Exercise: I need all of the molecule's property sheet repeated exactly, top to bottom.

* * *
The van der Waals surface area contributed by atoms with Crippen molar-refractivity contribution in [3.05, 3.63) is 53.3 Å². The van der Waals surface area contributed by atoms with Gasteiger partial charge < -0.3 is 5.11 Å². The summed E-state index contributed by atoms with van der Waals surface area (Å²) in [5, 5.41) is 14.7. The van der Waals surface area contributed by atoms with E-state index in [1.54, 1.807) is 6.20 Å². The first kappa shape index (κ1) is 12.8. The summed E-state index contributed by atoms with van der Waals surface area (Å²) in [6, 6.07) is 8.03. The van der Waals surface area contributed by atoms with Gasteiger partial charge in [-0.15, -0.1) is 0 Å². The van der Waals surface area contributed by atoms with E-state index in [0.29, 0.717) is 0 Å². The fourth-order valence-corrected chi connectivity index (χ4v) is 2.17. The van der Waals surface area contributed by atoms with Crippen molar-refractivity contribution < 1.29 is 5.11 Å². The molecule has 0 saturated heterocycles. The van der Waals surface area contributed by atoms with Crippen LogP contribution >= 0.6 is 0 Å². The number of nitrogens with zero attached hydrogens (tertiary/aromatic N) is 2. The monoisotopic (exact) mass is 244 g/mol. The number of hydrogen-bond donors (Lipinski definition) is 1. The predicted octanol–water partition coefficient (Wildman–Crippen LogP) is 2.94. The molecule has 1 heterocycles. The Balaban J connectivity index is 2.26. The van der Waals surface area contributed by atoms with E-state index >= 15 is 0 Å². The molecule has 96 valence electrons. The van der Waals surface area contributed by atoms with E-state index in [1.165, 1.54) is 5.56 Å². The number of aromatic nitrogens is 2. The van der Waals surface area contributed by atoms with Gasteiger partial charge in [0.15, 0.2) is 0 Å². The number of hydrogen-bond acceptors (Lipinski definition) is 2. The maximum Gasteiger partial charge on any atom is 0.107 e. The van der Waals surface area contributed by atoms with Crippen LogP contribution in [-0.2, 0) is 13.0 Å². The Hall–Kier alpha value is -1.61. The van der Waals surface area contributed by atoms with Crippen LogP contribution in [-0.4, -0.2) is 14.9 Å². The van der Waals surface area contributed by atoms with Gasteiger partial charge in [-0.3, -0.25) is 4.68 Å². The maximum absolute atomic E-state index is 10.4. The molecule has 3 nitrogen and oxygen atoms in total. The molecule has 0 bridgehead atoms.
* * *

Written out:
The van der Waals surface area contributed by atoms with Crippen molar-refractivity contribution in [3.05, 3.63) is 53.3 Å². The van der Waals surface area contributed by atoms with Gasteiger partial charge < -0.3 is 5.11 Å². The summed E-state index contributed by atoms with van der Waals surface area (Å²) in [5, 5.41) is 14.7. The van der Waals surface area contributed by atoms with E-state index in [1.54, 1.807) is 6.20 Å². The first kappa shape index (κ1) is 12.8. The summed E-state index contributed by atoms with van der Waals surface area (Å²) in [6, 6.07) is 8.03. The van der Waals surface area contributed by atoms with Gasteiger partial charge in [-0.15, -0.1) is 0 Å². The van der Waals surface area contributed by atoms with E-state index in [0.29, 0.717) is 0 Å². The fourth-order valence-corrected chi connectivity index (χ4v) is 2.17. The van der Waals surface area contributed by atoms with Crippen molar-refractivity contribution < 1.29 is 5.11 Å². The molecule has 0 saturated heterocycles. The van der Waals surface area contributed by atoms with Crippen LogP contribution >= 0.6 is 0 Å². The number of nitrogens with zero attached hydrogens (tertiary/aromatic N) is 2. The monoisotopic (exact) mass is 244 g/mol. The number of hydrogen-bond donors (Lipinski definition) is 1. The predicted octanol–water partition coefficient (Wildman–Crippen LogP) is 2.94. The molecule has 1 heterocycles. The Balaban J connectivity index is 2.26. The van der Waals surface area contributed by atoms with E-state index >= 15 is 0 Å². The molecule has 96 valence electrons. The van der Waals surface area contributed by atoms with E-state index in [1.165, 1.54) is 5.56 Å². The number of aromatic nitrogens is 2. The van der Waals surface area contributed by atoms with Gasteiger partial charge in [0.15, 0.2) is 0 Å². The number of hydrogen-bond acceptors (Lipinski definition) is 2. The maximum Gasteiger partial charge on any atom is 0.107 e. The van der Waals surface area contributed by atoms with Crippen LogP contribution in [-0.2, 0) is 13.0 Å². The Hall–Kier alpha value is -1.61. The van der Waals surface area contributed by atoms with Crippen LogP contribution in [-0.4, -0.2) is 14.9 Å². The van der Waals surface area contributed by atoms with Gasteiger partial charge in [-0.3, -0.25) is 4.68 Å². The maximum absolute atomic E-state index is 10.4. The molecule has 3 nitrogen and oxygen atoms in total. The molecule has 0 bridgehead atoms.